You can now have your say about the speed limits on 67 roads across the Tasman District. The proposal presented by the Tasman District Council (TDC) aims to reduce road deaths and serious injuries and ensure consistency across the roading network. The consultation is open at the TDC website and the proposed changes can be presented until 1 November.

“Research shows an undeniable relationship between speed and road safety – there is no other risk factor that has a more powerful impact on accidents or injuries than speed,” says Tasman Mayor Richard Kempthorne. He said road safety had deteriorated both nationally and in Tasman over the past three years.

“We want to reverse that trend and make sure our residents and visitors can go about their daily lives in Tasman District safely, returning home to their loved ones once they have finished their journeys. That’s what reducing speed limits is about,” says Richard. The proposed roads were selected following a review that included looking at roads requested by the community, as well as an assessment of the highest-risk roads.

One of the roads listed in the speed reducing proposal is Lower Queen Street in Richmond. The reduction would be from the existing 50km/h limit to 60m northwest of Headingly Lane. The speed would drop from 60km/h to 50km/h. The reason for the proposal is the ‘existing 50km/h adjusted to match urban development’.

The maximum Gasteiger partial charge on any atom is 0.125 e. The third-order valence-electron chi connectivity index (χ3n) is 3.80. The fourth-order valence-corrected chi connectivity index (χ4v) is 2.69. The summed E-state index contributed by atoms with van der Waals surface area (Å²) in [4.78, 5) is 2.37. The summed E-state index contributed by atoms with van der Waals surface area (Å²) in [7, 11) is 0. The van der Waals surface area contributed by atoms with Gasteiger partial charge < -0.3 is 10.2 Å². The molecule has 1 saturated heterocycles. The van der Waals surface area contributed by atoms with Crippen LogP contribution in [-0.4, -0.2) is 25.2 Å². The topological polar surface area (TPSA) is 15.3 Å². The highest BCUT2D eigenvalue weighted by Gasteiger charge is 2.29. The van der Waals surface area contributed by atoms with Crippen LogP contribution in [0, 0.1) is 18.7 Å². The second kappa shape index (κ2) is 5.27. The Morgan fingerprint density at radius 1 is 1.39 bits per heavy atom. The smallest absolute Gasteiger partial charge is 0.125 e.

Mel Harnetty, who works at Helping Families Nelson as a volunteer agrees with the change, particularly at one of the roads where it may happen, agrees with it.

“Roads and driveways are coming off this area and I think it is a good move, because the traffic is going to be busier and busier over here. Now there is summer coming, visitors, people going to the beach. It’s a main road. Even without the population growing, it grows anyway in summertime,” says Mel.

Ellis Street in Brightwater is another road which could have the speed reduced. It would be from from Lightband Road to Lord Rutherford Road. The speed would be reduced from 50km/h to 40km/h and the reasons are “safer and consistent speeds for busy school roads and town centre roads.” It will be supported by a Brightwater gateway and traffic-calming features to be constructed as part of the Brightwater town centre upgrade project during 2019/20.

“We think it’s great because it is going to make it a lot safer for children getting to and from school for us. We were involved with the TDC and their development plan for Ellis Street as well, and we are all for it,” says Glenda Earle, deputy principal at Brightwater School.

For Sara Chapman, who works at The Local Fish n’ Chips, in Brightwater, thinks it is a good idea. “I reckon that reducing the speed is great. There are a lot of kids out there playing and walking to the playgrounds and a lot of kids walk home by themselves as well,” she says.

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